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Ellen J Lee, Ruth Napier, Emily Vance, Kimberly Samson, Sydney Lashley, Mary J Mattapallil, Justine R Smith, Rachel R Caspi, Holly Lallman Rosenzweig; Nod2 limits autoimmunity to the neuroretina through a T cell-intrinsic mechanism. Invest. Ophthalmol. Vis. Sci. 2019;60(9):767. doi: https://doi.org/.
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NOD2 is an innate immune receptor whose antimicrobial functions in antigen-presenting cells (APCs) are well-described. Importantly NOD2 is also linked to ocular immune homeostasis, as mutations in NOD2 cause non-infectious uveitis. We previously reported a protective role for Nod2 expressed in hematopoietic cells in mitigation of Th17 responses in experimental autoimmune uveitis (EAU). Here, we sought to delineate the cell-specific role for Nod2 (i.e. T cell-intrinsic vs -independent) in suppression of Th17 responses and uveitis.
To assess the role of Nod2 in APCs vs. T cells, in vitro APC/T cell criss-cross experiments were performed using APCs sufficient or deficient for Nod2. The IL-17 response to IRBP stimulation was measured (ELISA). The T cell-intrinsic function of Nod2 in vivo was assessed in Rag1-/- mice reconstituted with CD4+ T cells of naïve wild-type (WT, C57BL/6) or Nod2-/- mice, immunized for EAU, and evaluated by fundus imaging and histology (n=24-28 total/group, 6 repeats). At 28d post-immunization, activation state of T cells (i.e. CD62L, CD69, CD44 expression) and IRBP-specific IL-17 production were also evaluated (flow cytometry, ELISA). To assess a T cell-independent role for Nod2, the converse study was performed with CD4+ T cells of naïve WT mice transferred into Rag1-/- vs. Rag1-/-Nod2-/- recipients who were then immunized for EAU. Data were analyzed by Mann-Whitney or Student’s t-tests, and p<0.05 were considered significant.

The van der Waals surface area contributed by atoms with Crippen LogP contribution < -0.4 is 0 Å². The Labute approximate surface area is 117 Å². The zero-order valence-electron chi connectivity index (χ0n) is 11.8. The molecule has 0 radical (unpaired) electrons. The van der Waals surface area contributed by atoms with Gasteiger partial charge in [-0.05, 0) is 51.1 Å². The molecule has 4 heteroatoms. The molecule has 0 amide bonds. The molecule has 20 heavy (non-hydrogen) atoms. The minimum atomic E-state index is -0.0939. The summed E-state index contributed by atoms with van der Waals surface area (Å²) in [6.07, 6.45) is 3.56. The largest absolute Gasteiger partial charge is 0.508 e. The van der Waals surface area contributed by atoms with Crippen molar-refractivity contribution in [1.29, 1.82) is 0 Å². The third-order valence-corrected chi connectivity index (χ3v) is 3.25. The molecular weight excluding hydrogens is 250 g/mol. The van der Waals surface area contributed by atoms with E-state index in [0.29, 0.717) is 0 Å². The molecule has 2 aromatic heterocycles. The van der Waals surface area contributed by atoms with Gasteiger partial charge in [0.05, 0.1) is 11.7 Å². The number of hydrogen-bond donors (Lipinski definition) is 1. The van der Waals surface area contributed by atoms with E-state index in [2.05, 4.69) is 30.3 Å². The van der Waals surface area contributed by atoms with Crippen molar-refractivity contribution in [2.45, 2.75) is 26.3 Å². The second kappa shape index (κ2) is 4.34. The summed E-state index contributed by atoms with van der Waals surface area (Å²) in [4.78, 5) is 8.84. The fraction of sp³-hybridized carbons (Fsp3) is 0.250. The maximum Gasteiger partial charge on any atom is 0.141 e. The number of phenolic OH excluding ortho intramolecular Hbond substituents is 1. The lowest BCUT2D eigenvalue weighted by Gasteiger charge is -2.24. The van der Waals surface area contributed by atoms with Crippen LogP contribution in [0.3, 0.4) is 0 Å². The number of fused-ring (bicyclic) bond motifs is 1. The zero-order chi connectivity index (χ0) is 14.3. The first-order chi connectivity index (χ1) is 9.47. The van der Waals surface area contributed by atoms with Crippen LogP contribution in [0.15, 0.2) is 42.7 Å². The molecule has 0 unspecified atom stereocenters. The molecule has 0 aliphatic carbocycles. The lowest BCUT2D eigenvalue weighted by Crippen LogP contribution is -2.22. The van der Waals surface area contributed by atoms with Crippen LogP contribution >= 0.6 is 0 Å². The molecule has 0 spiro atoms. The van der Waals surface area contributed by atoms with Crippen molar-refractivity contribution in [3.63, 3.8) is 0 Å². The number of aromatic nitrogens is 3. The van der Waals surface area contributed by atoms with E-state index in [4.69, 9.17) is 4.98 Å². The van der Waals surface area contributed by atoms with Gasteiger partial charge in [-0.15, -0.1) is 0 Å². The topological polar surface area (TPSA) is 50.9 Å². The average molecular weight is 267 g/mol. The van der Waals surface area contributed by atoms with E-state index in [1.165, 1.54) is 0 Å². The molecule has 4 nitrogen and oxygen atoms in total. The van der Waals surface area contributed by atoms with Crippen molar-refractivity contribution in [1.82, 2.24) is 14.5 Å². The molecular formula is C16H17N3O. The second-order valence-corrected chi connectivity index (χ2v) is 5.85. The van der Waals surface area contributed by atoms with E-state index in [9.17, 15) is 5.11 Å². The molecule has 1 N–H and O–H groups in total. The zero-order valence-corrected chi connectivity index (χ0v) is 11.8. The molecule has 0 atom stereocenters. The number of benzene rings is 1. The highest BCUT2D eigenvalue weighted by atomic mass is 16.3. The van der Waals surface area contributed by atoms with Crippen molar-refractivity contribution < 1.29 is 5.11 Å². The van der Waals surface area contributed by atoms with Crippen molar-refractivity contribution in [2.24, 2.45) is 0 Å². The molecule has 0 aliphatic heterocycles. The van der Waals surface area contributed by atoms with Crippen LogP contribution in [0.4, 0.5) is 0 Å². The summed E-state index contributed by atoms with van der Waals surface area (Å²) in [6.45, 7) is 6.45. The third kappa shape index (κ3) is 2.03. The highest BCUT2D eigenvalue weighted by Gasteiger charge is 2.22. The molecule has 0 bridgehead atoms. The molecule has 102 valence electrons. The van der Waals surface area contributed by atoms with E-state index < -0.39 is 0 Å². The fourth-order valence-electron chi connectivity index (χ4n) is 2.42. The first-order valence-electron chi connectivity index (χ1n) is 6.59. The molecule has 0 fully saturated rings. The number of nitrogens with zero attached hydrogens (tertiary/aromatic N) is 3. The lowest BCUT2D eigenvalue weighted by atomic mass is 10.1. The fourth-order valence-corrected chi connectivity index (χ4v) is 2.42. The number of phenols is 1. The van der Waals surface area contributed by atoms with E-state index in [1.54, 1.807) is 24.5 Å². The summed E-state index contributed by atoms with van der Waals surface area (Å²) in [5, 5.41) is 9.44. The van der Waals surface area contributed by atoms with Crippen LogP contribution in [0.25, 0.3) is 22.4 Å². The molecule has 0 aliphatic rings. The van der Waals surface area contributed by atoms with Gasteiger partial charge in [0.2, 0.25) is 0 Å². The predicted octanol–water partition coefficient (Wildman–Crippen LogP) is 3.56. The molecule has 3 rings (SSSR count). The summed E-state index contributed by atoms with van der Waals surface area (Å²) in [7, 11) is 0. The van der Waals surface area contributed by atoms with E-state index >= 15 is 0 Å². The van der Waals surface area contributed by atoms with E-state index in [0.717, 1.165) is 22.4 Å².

APC/T cell criss cross experiments showed that IRBP-induced IL-17 production was controlled by Nod2 in T cells, irrespective of APC genotype. Rag1-/- mice reconstituted with Nod2-/- CD4+ T cells developed increased severity (p<0.05, d14-28) and earlier onset of uveitis compared to those with WT CD4+ T cells; whereas WT CD4+ T cell-recipients (i.e. Rag1-/- or Rag1-/-Nod2-/- mice) developed comparable uveitis. Importantly, T cells isolated from Nod2-/- CD4+ T cell recipients expressed lower levels of CD62L and higher levels of CD69, consistent with a more activated state, and produced increased levels of IL-17 in response to IRBP.
In autoimmune uveitis, Nod2 acts as an intrinsic regulator of T cells by inhibiting antigen-specific IL-17 production, activation, and pathogenicity. These functions for Nod2 are unique from its conventional roles described in APCs and could suggest novel strategies for uveitis treatment.
This abstract was presented at the 2019 ARVO Annual Meeting, held in Vancouver, Canada, April 28 - May 2, 2019.
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